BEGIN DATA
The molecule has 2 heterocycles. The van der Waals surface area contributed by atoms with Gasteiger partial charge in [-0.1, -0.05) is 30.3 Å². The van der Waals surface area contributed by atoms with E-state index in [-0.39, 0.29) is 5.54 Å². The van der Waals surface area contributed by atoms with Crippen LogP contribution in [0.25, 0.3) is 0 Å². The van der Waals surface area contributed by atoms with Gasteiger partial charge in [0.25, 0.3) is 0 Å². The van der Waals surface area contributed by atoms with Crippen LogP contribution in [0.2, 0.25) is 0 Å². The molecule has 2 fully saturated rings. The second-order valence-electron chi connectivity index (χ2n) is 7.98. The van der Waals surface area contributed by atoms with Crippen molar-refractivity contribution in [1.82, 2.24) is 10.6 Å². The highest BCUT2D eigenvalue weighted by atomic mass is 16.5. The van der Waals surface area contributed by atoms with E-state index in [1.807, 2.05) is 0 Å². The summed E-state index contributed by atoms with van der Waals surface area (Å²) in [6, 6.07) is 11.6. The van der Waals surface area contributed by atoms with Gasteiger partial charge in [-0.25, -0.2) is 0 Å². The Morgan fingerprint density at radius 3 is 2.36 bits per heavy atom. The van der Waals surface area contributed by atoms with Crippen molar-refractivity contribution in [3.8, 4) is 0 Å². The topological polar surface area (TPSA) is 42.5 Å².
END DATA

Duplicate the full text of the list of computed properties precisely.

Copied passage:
The molecule has 2 heterocycles. The van der Waals surface area contributed by atoms with Gasteiger partial charge in [-0.1, -0.05) is 30.3 Å². The van der Waals surface area contributed by atoms with E-state index in [-0.39, 0.29) is 5.54 Å². The van der Waals surface area contributed by atoms with Crippen LogP contribution in [0.25, 0.3) is 0 Å². The van der Waals surface area contributed by atoms with Gasteiger partial charge in [0.25, 0.3) is 0 Å². The van der Waals surface area contributed by atoms with Crippen LogP contribution in [0.2, 0.25) is 0 Å². The molecule has 2 fully saturated rings. The second-order valence-electron chi connectivity index (χ2n) is 7.98. The van der Waals surface area contributed by atoms with Crippen molar-refractivity contribution in [1.82, 2.24) is 10.6 Å². The highest BCUT2D eigenvalue weighted by atomic mass is 16.5. The van der Waals surface area contributed by atoms with E-state index in [1.807, 2.05) is 0 Å². The summed E-state index contributed by atoms with van der Waals surface area (Å²) in [6, 6.07) is 11.6. The van der Waals surface area contributed by atoms with Gasteiger partial charge in [-0.25, -0.2) is 0 Å². The Morgan fingerprint density at radius 3 is 2.36 bits per heavy atom. The van der Waals surface area contributed by atoms with Crippen molar-refractivity contribution in [3.8, 4) is 0 Å². The topological polar surface area (TPSA) is 42.5 Å².